The square was previously named Naqsh-e Jahan Square, but its name was changed to Imam Square after the revolution. So creative, I know. It is the world’s second largest square after Tiananmen. The bazaar surrounding the square offers beautiful handcrafted rugs, silverware, china and hand-painted fabrics, which are all amazing works of art and very affordable compared to those in Turkey. I didn’t do much shopping as I didn’t have a permanent home in Istanbul at the time but I would certainly like to visit Isfahan again even if it’s just for shopping.
We also visited the Ali Qapu Palace, Qayseriya Gate and Imam Mosque in Naqsh-e Jahan. Sheikh Lotfollah Mosque at the Eastern end of the square was partially closed due to restoration work, so we just admired it from outside. Naqsh-e Jahan is the heart of Isfahan, it is always packed with people chilling or shopping. I really enjoyed how vibrant it was.
I received some great news while walking around so we stopped to celebrate with some coffee. After our coffee break we ran into Kamran, the guy we met at the train – what a small world!
You must visit the Chehel Sotoun Pavilion and Hasht Behesht Palace to the west side of Naqsh-e Jahan. Chehel Sotoun means “forty columns” in Persian. Although the pavilion is tiny, it stands in a beautiful and peaceful garden at the end of a long pool. I could have happily spent the whole day there. The paintings of historical events in the pavilion were impressive, the artists described both victories and defeats with the same sincerity and mastery.
Hasht Behesht Palace, meaning eight paradises, was built as a summer palace in the Safavid era. It also has a large garden. The people of Isfahan, especially old retired men chill in the garden.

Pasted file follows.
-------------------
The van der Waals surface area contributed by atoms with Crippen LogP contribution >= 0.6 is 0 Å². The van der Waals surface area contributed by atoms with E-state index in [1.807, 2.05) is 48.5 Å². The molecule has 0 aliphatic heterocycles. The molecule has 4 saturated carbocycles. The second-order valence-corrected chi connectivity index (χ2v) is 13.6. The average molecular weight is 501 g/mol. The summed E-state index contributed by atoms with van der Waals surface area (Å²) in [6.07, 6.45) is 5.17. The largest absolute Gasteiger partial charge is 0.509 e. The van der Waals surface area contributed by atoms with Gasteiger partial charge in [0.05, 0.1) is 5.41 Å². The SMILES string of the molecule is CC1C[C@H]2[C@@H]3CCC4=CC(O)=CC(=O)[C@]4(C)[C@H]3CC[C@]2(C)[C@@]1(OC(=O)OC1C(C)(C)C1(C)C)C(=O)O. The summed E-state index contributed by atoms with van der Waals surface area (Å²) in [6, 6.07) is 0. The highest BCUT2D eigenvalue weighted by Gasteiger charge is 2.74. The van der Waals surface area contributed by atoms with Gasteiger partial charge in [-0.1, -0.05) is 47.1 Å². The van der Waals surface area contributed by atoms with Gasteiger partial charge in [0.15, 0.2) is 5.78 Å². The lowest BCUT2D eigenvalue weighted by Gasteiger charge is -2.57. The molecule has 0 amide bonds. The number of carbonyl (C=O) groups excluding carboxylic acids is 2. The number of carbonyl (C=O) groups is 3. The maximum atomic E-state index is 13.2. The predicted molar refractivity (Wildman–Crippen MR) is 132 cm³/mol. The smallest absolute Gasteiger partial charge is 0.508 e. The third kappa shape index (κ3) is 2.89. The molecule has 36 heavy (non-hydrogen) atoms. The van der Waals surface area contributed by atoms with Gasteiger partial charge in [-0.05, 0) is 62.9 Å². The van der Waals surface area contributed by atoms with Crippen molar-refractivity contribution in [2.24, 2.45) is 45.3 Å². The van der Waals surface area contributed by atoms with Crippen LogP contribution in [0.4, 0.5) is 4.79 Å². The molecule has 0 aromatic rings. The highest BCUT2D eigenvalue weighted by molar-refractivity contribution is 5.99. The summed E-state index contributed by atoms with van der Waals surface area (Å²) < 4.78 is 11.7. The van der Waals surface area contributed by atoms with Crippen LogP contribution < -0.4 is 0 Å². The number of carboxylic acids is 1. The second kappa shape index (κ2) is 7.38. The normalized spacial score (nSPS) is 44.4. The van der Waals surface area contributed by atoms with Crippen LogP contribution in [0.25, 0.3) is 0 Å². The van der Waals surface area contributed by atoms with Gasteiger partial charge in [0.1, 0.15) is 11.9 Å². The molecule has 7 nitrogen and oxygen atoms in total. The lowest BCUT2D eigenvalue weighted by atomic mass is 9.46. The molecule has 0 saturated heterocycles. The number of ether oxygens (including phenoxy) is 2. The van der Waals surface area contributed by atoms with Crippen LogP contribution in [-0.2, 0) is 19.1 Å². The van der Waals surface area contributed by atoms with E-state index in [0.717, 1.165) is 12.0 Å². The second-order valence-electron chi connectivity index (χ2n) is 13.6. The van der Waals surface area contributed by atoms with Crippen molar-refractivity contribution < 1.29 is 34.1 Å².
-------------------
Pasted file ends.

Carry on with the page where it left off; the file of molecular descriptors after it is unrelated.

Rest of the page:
After so much sightseeing, we went to a restaurant nearby to taste that berian dish we couldn’t have the night before. Berian is nothing like the Turkish büryan or Asian biryani; it is more like a patty made of minced lamb and liver in a flat bread, served with lots of fresh green herbs and raw onions that Iranians love so much. It was alright, but I liked the side salads better.
After lunch Ali’s father and sisters went back to the hotel. We got in a cab to go to Masjid-e-Jameh (Jameh Mosque). The cab driver was a funny guy, Ali told us that many comedians in Iran hail from Isfahan because the people here have a good sense of humour and a funny accent. He did screw us over though and dropped us off quite far away from the mosque. At the entrance, Ali wanted to buy us ‘Iranian price’ tickets again but the officer refused (Ali said there was a guard behind him). We visited the mosque quickly as Ali kept the officer busy, so this one was free for us. We were very impressed with the building though, different parts of Masjid-e-Jameh were constructed in different periods like Abbasi, Seljuk and Safevid eras, and it is a UNESCO World Heritage site since 2012.